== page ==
Those of us who are old enough, remember learning to read using the repetative stories of Dick, Jane, Baby Sally, Puff the dog and Fluff the Cat. Try to get one of these readers in a rare book store.
Moderns totally laugh at them and that method of learning. "Why, it was not even phonics!" Trouble is, I loved them and I still do. I learned to read on them and I will always be grateful.
You may hear the whirring of a time machine as it takes me back to the first grade. Yes, after all these years I remember the stories.
Sample: Baby Sally is watching a giant crane at a construction site with her family. She leans forward to see better and drops her doll. It tumbles down into the giant hole the digging machine is making. "Oh, no, no ," says Baby Sally,"I have lost my dolly." The crane operator saw it fall, and very delicately picks the doll up in the huge jaws of his machine. He carefully drops it at her feet. The family waves a friendly hello to the friendly operator. End of story.
As I told this story I was learning to read and build up the confidence of a six year old boy. "How pathetic," say people today. Dick and Jane are used as examples of a long past, simplistic time. People laugh.
In contrast, my sister began to read a new library book to her children. It was about a haunted ghetto apartment. Weird moans could be heard coming from the basement. What could they be? The family got up the nerve to investigate.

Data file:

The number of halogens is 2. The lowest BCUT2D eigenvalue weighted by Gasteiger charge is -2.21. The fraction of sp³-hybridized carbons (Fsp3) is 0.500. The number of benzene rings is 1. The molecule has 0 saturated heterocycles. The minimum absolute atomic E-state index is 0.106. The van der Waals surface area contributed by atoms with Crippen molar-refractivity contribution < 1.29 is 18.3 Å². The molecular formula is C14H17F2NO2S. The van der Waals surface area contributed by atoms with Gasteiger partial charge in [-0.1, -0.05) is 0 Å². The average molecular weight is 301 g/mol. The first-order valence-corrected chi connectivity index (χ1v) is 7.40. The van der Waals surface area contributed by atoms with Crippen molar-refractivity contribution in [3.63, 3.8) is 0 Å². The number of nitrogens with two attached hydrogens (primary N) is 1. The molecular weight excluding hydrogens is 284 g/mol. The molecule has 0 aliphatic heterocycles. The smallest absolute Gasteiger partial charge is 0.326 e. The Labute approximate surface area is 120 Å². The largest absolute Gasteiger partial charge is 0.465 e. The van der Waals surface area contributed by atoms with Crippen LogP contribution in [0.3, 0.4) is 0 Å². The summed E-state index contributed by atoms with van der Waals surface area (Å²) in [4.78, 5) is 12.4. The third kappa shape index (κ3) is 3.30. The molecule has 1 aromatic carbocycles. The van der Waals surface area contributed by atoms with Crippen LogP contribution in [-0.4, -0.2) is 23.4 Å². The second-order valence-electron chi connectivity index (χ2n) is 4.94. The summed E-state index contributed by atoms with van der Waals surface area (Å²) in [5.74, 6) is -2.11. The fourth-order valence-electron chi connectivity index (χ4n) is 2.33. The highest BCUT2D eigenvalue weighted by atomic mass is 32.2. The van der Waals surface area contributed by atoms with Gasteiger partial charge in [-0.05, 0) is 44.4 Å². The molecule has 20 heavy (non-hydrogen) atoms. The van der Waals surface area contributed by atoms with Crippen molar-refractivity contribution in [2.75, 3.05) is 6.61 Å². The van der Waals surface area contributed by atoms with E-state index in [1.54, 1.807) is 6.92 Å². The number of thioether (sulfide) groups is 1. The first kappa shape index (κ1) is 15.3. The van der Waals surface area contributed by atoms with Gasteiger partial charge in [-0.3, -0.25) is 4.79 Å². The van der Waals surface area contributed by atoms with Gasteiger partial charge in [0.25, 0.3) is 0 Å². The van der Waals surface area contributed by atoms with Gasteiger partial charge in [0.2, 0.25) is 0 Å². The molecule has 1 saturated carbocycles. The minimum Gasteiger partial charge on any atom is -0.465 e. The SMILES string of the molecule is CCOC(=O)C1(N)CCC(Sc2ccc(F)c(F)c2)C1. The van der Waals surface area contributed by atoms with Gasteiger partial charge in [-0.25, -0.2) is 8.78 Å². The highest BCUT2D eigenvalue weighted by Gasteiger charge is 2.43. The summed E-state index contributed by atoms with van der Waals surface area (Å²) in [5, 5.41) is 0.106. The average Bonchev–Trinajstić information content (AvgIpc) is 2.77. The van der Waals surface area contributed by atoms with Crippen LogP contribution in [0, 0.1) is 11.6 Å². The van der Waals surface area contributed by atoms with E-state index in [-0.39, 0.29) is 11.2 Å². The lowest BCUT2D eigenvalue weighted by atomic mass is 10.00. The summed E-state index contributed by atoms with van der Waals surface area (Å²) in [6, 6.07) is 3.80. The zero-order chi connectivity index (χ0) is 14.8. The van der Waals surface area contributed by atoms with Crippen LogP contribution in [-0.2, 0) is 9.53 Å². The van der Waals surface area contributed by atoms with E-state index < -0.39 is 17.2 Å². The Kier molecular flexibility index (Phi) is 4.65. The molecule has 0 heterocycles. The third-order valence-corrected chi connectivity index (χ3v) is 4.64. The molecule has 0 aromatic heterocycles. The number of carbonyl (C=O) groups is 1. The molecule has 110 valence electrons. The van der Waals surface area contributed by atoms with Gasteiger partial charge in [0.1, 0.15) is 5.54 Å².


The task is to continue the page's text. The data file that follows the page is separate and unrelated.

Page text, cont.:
They discovered the moans were not from ghosts, but were the sounds made by agonized drug addicts. Mystery solved! Go to sleep kids. The basement is not haunted after all, it is just the sounds of a crack house.
I remember my sister's anger over this story. Of course she did not finish reading it.
Back to Dick and Jane.
I found that the reading method I learned was quite realistic. Instead of puffing out phonic sounds, like "buh, buh, buh," Dick and Jane repeated whole words. "Oh, look, look, look." It sure worked for me.
But what about the unrealistic pictures? Once again, I was startled to find that the pictures were made from actual photographs of people living then. I saw some of the pictures and the photos on which they were based. People did live and look like these drawings!
Warning, my point is coming up.
There are some of us who accept the Bible just as it is. We are laughed at--not that I care--because we believe in the Old Testament stories of real people and events, and the New Testament lessons drawn from them. It turns out that we are scientifically correct after all. People are catching on to false teachings. It is one of the few modern trends I really like.
To the so-called liberals, I only have this to say, "Buh, buh, buh."